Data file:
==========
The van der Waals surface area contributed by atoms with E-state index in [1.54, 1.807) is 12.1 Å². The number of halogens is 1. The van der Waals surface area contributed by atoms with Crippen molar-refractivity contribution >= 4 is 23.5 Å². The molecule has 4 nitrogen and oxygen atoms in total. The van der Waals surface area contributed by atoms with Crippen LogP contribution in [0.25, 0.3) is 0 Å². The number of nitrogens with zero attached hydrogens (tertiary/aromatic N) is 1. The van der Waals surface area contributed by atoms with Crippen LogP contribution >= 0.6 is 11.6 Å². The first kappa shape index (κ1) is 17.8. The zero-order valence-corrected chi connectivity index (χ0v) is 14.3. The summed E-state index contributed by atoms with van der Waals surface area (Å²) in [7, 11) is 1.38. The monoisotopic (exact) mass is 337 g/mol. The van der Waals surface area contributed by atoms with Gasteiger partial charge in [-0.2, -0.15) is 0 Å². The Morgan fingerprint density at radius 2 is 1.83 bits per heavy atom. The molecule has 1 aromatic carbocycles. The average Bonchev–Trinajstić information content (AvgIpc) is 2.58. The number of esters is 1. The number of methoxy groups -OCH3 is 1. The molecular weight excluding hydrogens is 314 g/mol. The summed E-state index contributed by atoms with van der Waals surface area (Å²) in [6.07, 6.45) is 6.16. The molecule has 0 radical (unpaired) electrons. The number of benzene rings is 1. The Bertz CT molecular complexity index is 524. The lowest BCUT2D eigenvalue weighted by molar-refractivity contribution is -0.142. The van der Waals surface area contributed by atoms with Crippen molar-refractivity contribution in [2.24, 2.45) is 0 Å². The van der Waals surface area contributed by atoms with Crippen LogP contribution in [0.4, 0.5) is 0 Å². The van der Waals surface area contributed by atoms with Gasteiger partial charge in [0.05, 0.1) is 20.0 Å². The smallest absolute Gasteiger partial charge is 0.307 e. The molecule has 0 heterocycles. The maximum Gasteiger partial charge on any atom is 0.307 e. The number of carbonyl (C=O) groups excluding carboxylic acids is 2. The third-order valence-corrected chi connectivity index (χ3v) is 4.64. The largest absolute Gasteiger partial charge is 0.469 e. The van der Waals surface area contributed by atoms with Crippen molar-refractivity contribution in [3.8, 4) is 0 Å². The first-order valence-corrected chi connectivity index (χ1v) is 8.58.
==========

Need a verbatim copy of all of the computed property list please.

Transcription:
The van der Waals surface area contributed by atoms with E-state index in [1.54, 1.807) is 12.1 Å². The number of halogens is 1. The van der Waals surface area contributed by atoms with Crippen molar-refractivity contribution >= 4 is 23.5 Å². The molecule has 4 nitrogen and oxygen atoms in total. The van der Waals surface area contributed by atoms with Crippen LogP contribution in [0.25, 0.3) is 0 Å². The number of nitrogens with zero attached hydrogens (tertiary/aromatic N) is 1. The van der Waals surface area contributed by atoms with Crippen LogP contribution >= 0.6 is 11.6 Å². The first kappa shape index (κ1) is 17.8. The zero-order valence-corrected chi connectivity index (χ0v) is 14.3. The summed E-state index contributed by atoms with van der Waals surface area (Å²) in [7, 11) is 1.38. The monoisotopic (exact) mass is 337 g/mol. The van der Waals surface area contributed by atoms with Gasteiger partial charge in [-0.2, -0.15) is 0 Å². The Morgan fingerprint density at radius 2 is 1.83 bits per heavy atom. The molecule has 1 aromatic carbocycles. The average Bonchev–Trinajstić information content (AvgIpc) is 2.58. The number of esters is 1. The number of methoxy groups -OCH3 is 1. The molecular weight excluding hydrogens is 314 g/mol. The summed E-state index contributed by atoms with van der Waals surface area (Å²) in [6.07, 6.45) is 6.16. The molecule has 0 radical (unpaired) electrons. The number of benzene rings is 1. The Bertz CT molecular complexity index is 524. The lowest BCUT2D eigenvalue weighted by molar-refractivity contribution is -0.142. The van der Waals surface area contributed by atoms with Crippen molar-refractivity contribution in [2.24, 2.45) is 0 Å². The van der Waals surface area contributed by atoms with Crippen LogP contribution in [0.4, 0.5) is 0 Å². The van der Waals surface area contributed by atoms with Gasteiger partial charge in [0.05, 0.1) is 20.0 Å². The smallest absolute Gasteiger partial charge is 0.307 e. The molecule has 0 heterocycles. The maximum Gasteiger partial charge on any atom is 0.307 e. The number of carbonyl (C=O) groups excluding carboxylic acids is 2. The third-order valence-corrected chi connectivity index (χ3v) is 4.64. The largest absolute Gasteiger partial charge is 0.469 e. The van der Waals surface area contributed by atoms with Crippen molar-refractivity contribution in [3.8, 4) is 0 Å². The first-order valence-corrected chi connectivity index (χ1v) is 8.58.